Elementary Etiquette


We may need to step back to 1953 right now, and I’ll tell you why.

I had occasion recently to watch a large group of adolescents perspire through a fraught social gathering. Like Jane Goodall watching a particularly uncouth collection of chimps, I watched as they wiped sweaty palms on their pants, avoided eye contact during one-on-one conversation, sat open-kneed in short dresses and failed miserably at the simple task of shaking hands.

Although it sounds like I was chaperoning a dance, I was in fact sitting in the audience of my son’s fifth grade graduation ceremony. I’ve known this bunch since their Elmo lunchbox days, and have watched them grow self-confident and comfortable in each other’s company. But something happened when they were asked to dress nicely and be the guests of honor. It was as though a Spell of Ungainliness had been cast; you could’ve cut the awkwardness with safety scissors.

The social discomfort and unfamiliarity with ceremony was an amusing/disturbing distraction. Attempts to reciprocate a teacher’s handshake could have formed the basis of an anthropological study. A small sampling of what I observed:

Short dresses and hand wiping

  • The Nougat: The child approaches the adult hand as though it is a box of chocolates. With thumb and fingertips puckered together, he dips into the teacher’s hand from above, as if to pluck a chocolate from a sampler box.
  • Yo, Bro!: In a nod to fraternity culture, a student approaches the teacher’s outstretched hand and hooks thumbs with her. He then wraps his remaining four fingers over the thumb and wrist of teacher. The bro hug of handshakes.
  • Limp Noodle: Try shaking hands with a pile of overcooked spaghetti. Or a ponytail.
  • Lefty: The dominant right hand instinctively grabs for the diploma, leaving only the left hand available to fruitlessly grab for the teacher’s right. D’oh!
  • The Claw: A crustacean’s interpretation of a handshake. The thumb and the four fingers operate as a pincer, and clutch the outstretched hand in their grasp, then immediately release. Like a palpitation of the hand.
  • Wet Wipe: Without any self-consciousness, the child either a.) wipes her presumably sweaty hand on her pants as she approaches the handshake, or, (my personal favorite), b.) wipes her presumably sweaty hand on her pants after the handshake.

My father has told me about the etiquette lessons that were part of his elementary school curriculum. Right around fifth grade, he recalls, his homeroom teacher would clear the room of math and spelling and instead turn to lessons of social niceties. This was in early 1950s Newark, New Jersey, and my imagination paints a room populated by boys and girls dressed like men and women, with their buzz cuts and full skirts and heavy eyeglass frames. Pictures of this era always remind of the Victorian understanding of childhood, which suggested that children are just miniature adults of whom we should expect the same sobriety and capacity for rational thought.

Though we have long since debunked that notion, in the case of teaching manners, it was probably helpful for those post-war teachers to be addressing a room full of kids who, at the very least, were dressed and groomed like middle-aged professionals.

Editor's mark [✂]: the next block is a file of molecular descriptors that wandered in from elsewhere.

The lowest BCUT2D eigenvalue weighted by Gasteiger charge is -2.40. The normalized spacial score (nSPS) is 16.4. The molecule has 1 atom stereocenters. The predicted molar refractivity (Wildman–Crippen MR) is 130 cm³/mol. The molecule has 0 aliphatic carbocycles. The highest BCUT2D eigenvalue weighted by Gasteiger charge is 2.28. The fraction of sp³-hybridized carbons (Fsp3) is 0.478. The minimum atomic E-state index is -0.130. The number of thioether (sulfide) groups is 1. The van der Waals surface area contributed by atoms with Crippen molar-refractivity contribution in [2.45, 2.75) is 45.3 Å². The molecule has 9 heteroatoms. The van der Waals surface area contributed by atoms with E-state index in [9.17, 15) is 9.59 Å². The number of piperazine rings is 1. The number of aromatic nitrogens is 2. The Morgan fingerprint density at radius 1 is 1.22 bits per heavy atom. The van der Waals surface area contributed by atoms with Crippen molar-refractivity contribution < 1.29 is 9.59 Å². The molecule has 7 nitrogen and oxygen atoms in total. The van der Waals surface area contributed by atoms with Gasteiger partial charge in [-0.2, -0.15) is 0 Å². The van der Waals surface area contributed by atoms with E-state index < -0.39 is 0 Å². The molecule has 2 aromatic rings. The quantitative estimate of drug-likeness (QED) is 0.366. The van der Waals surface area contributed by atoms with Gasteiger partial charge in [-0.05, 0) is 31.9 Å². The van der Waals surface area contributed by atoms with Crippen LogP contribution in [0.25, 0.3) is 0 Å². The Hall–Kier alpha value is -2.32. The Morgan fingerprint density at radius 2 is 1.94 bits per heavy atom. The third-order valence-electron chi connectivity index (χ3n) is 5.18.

In any event, Dad learned all sorts of rules that he can still recite verbatim. Did you know that the only time it is permissible for a gentleman to pass through a door before a lady is when it is a revolving door? In that case, it’s considered polite to begin pushing the door into motion. Did you know there are polite and impolite ways to deploy an umbrella? Also included in Dad’s “old school” old school were the basics of handshakes, pulling out and pushing in chairs, and a few now-obsolete points on the handkerchief. Updated for today, elementary school etiquette might want to address the scourge of electronic rudeness.

Common sense dictates that it’s rude to converse with a friend across the lounge while you’re seated across from your partner at a table for two. Same applies to texting! If you wouldn’t call your roommate on the phone while dining a deux with a friend, then don’t spend the meal having a thumb-driven e-conversation with him, either.

Teaching manners

We can marvel that this manner of manners was so recently considered a normal and entirely uncontroversial part of schooling. But can we really debate the suggestion that our social behavior, in the aggregate, is becoming ever more impolite? I don’t know why lessons like this have fallen by the wayside since my parents’ generation, but I suspect that the mere thought of teaching etiquette in a deliberate way might smack of paternalism of condescension to some. To me, it seems like basic manners are a perfect example of what can and should be taught in elementary school.

The premise of the learning that goes on in K-5 is to give all students a common foundation upon which to build as they continue their schooling, develop critical thinking skills, and learn to process their own personal experiences through the filter of what they are learning. If all these kids will be working together to build the future, shouldn’t we give them a shared blueprint to help them smooth out the kinks that can arise in social situations where one hand doesn’t know how to shake the other?